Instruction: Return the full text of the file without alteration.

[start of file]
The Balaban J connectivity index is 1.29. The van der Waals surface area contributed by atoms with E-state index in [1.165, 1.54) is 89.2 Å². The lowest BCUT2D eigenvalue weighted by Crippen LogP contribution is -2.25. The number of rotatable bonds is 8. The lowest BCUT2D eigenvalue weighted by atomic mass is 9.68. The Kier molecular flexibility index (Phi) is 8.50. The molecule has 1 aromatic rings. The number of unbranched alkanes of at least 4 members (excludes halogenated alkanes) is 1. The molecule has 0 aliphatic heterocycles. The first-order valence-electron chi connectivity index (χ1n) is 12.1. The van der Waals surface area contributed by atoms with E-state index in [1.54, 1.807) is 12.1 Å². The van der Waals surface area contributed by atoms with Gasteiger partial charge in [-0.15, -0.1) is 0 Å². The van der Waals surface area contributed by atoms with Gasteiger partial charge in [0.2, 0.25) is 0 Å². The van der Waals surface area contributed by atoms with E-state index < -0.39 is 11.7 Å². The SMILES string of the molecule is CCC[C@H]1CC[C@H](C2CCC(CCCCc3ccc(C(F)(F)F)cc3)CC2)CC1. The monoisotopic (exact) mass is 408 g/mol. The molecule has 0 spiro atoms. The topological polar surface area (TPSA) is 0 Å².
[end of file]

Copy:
The Balaban J connectivity index is 1.29. The van der Waals surface area contributed by atoms with E-state index in [1.165, 1.54) is 89.2 Å². The lowest BCUT2D eigenvalue weighted by Crippen LogP contribution is -2.25. The number of rotatable bonds is 8. The lowest BCUT2D eigenvalue weighted by atomic mass is 9.68. The Kier molecular flexibility index (Phi) is 8.50. The molecule has 1 aromatic rings. The number of unbranched alkanes of at least 4 members (excludes halogenated alkanes) is 1. The molecule has 0 aliphatic heterocycles. The first-order valence-electron chi connectivity index (χ1n) is 12.1. The van der Waals surface area contributed by atoms with E-state index in [1.54, 1.807) is 12.1 Å². The van der Waals surface area contributed by atoms with Gasteiger partial charge in [-0.15, -0.1) is 0 Å². The van der Waals surface area contributed by atoms with Gasteiger partial charge in [0.2, 0.25) is 0 Å². The van der Waals surface area contributed by atoms with E-state index < -0.39 is 11.7 Å². The SMILES string of the molecule is CCC[C@H]1CC[C@H](C2CCC(CCCCc3ccc(C(F)(F)F)cc3)CC2)CC1. The monoisotopic (exact) mass is 408 g/mol. The molecule has 0 spiro atoms. The topological polar surface area (TPSA) is 0 Å².